2028: This is a big one. Will Albert Pujols (Dominican Republic) become the second player elected unanimously to the Hall of Fame? And will he enter the Hall alongside longtime Cardinals teammate Yadier Molina (Puerto Rico)? Robinson Canó (Dominican Republic) has stats worthy of Cooperstown, but multiple suspensions for performance-enhancing drugs will undoubtedly curtail his support.

Looking even further down the road, Miguel Cabrera (Venezuela) could be a unanimous selection as well once his name appears on the ballot in 2029. He will be joined on the ballot by Nelson Cruz (Dominican Republic), who launched 464 homers during his career. However, he was once suspended for PED use.

Of course, the BBWAA ballot is not the only means of getting into the Hall, whose Era Committees (formerly known as the Veterans Committee) consider those who have previously fallen off that ballot. Candidates are divided into eras and considered on a rotating basis; 10 players have been elected via this method since 2018, including Cuban natives Minnie Miñoso and Tony Oliva in 2022.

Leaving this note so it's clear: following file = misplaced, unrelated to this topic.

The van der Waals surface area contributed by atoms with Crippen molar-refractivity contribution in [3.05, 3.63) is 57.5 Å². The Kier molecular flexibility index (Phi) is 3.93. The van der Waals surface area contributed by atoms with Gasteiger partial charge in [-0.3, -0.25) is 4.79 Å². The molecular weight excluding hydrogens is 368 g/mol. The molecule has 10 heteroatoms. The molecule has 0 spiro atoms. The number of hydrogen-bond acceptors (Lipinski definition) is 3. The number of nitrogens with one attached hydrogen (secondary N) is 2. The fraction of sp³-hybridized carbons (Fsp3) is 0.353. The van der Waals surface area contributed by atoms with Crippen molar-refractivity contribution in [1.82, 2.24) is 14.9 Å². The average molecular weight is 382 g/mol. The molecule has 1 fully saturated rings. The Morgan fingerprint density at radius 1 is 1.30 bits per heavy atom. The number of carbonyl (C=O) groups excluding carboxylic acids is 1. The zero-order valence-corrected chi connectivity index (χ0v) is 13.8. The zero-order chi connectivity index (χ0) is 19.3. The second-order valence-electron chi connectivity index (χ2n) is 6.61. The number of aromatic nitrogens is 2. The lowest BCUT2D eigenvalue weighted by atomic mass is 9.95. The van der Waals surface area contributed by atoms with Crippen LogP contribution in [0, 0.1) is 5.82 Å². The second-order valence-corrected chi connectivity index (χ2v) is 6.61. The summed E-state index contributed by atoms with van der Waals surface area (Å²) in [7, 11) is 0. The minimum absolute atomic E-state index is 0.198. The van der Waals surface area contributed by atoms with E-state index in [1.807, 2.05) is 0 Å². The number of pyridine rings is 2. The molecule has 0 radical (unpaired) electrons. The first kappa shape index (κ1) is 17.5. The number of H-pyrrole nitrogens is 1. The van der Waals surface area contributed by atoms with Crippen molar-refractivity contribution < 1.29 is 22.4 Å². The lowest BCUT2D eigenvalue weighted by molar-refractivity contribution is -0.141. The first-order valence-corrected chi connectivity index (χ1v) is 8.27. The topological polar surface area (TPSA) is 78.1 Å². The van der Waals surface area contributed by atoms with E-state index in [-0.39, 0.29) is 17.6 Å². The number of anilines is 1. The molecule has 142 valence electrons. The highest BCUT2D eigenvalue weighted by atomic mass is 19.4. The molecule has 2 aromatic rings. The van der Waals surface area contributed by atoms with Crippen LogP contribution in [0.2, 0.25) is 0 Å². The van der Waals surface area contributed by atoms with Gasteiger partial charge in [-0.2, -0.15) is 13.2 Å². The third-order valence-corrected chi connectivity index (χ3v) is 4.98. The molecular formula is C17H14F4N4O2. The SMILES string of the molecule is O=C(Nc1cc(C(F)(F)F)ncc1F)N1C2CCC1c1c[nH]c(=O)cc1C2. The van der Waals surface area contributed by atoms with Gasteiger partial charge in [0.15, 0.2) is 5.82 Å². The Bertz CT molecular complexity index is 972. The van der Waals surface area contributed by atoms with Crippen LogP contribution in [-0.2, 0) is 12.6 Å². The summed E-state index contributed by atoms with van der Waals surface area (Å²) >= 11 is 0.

Still putting up numbers

Players must be retired for five years before becoming eligible for the Hall, so anyone still active in 2024 would have to wait until at least ‘30 to reach Cooperstown. But there is one Latino Major Leaguer who has likely punched his ticket whenever the time comes: Venezuela native Jose Altuve. We'll see if the Astros' sign-stealing scandal impacts Altuve's candidacy, but his on-field résumé so far -- two World Series championships, three batting titles, six Silver Sluggers, eight All-Star selections -- speaks for itself.

Other veterans such as José Ramírez (Dominican Republic), Francisco Lindor (Puerto Rico) Xander Bogaerts (Aruba) and Manny Machado, who has Dominican heritage, could all reach the Hall with some big seasons in their 30s.

There is also no shortage of younger players with work still to do, but plenty of time in which to do it. That includes 2023 NL MVP Ronald Acuña Jr. (Venezuela), Juan Soto (Dominican Republic), who has four Silver Sluggers through his age-24 season, and 23-year-old star Julio Rodríguez (Dominican Republic). In them, you can see the next wave of Latino stars rolling toward Cooperstown.